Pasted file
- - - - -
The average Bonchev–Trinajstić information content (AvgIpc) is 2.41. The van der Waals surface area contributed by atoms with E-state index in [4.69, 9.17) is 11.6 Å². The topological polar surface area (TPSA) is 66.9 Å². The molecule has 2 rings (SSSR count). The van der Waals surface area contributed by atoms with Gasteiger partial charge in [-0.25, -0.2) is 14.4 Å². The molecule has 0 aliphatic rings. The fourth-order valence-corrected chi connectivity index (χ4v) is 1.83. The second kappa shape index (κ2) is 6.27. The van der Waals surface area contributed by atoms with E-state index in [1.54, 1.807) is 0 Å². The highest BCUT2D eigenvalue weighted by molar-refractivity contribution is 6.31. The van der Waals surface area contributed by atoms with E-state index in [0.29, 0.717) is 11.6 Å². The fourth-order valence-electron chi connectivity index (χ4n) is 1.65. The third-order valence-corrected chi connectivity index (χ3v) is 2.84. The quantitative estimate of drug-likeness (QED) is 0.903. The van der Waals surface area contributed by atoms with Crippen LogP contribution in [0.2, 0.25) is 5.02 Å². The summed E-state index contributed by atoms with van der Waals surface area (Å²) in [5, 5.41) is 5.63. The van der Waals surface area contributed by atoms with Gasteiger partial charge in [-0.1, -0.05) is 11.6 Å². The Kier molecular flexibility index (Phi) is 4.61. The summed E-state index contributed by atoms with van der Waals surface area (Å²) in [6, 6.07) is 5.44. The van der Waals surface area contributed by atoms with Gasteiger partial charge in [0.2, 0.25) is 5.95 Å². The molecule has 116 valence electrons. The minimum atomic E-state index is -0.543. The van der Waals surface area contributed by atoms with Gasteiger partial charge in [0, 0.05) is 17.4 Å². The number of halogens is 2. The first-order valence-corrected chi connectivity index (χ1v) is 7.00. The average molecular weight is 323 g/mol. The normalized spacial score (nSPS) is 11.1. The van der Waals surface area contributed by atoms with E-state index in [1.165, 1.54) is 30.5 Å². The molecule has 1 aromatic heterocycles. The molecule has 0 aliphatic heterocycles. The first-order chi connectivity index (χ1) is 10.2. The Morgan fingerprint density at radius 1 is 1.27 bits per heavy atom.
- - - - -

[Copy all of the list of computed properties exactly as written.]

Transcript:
The average Bonchev–Trinajstić information content (AvgIpc) is 2.41. The van der Waals surface area contributed by atoms with E-state index in [4.69, 9.17) is 11.6 Å². The topological polar surface area (TPSA) is 66.9 Å². The molecule has 2 rings (SSSR count). The van der Waals surface area contributed by atoms with Gasteiger partial charge in [-0.25, -0.2) is 14.4 Å². The molecule has 0 aliphatic rings. The fourth-order valence-corrected chi connectivity index (χ4v) is 1.83. The second kappa shape index (κ2) is 6.27. The van der Waals surface area contributed by atoms with E-state index in [1.54, 1.807) is 0 Å². The highest BCUT2D eigenvalue weighted by molar-refractivity contribution is 6.31. The van der Waals surface area contributed by atoms with E-state index in [0.29, 0.717) is 11.6 Å². The fourth-order valence-electron chi connectivity index (χ4n) is 1.65. The third-order valence-corrected chi connectivity index (χ3v) is 2.84. The quantitative estimate of drug-likeness (QED) is 0.903. The van der Waals surface area contributed by atoms with Crippen LogP contribution in [0.2, 0.25) is 5.02 Å². The summed E-state index contributed by atoms with van der Waals surface area (Å²) in [5, 5.41) is 5.63. The van der Waals surface area contributed by atoms with Gasteiger partial charge in [-0.1, -0.05) is 11.6 Å². The Kier molecular flexibility index (Phi) is 4.61. The summed E-state index contributed by atoms with van der Waals surface area (Å²) in [6, 6.07) is 5.44. The van der Waals surface area contributed by atoms with Gasteiger partial charge in [0.2, 0.25) is 5.95 Å². The molecule has 116 valence electrons. The minimum atomic E-state index is -0.543. The van der Waals surface area contributed by atoms with Gasteiger partial charge in [0, 0.05) is 17.4 Å². The number of halogens is 2. The first-order valence-corrected chi connectivity index (χ1v) is 7.00. The average molecular weight is 323 g/mol. The normalized spacial score (nSPS) is 11.1. The van der Waals surface area contributed by atoms with E-state index in [1.165, 1.54) is 30.5 Å². The molecule has 1 aromatic heterocycles. The molecule has 0 aliphatic heterocycles. The first-order chi connectivity index (χ1) is 10.2. The Morgan fingerprint density at radius 1 is 1.27 bits per heavy atom.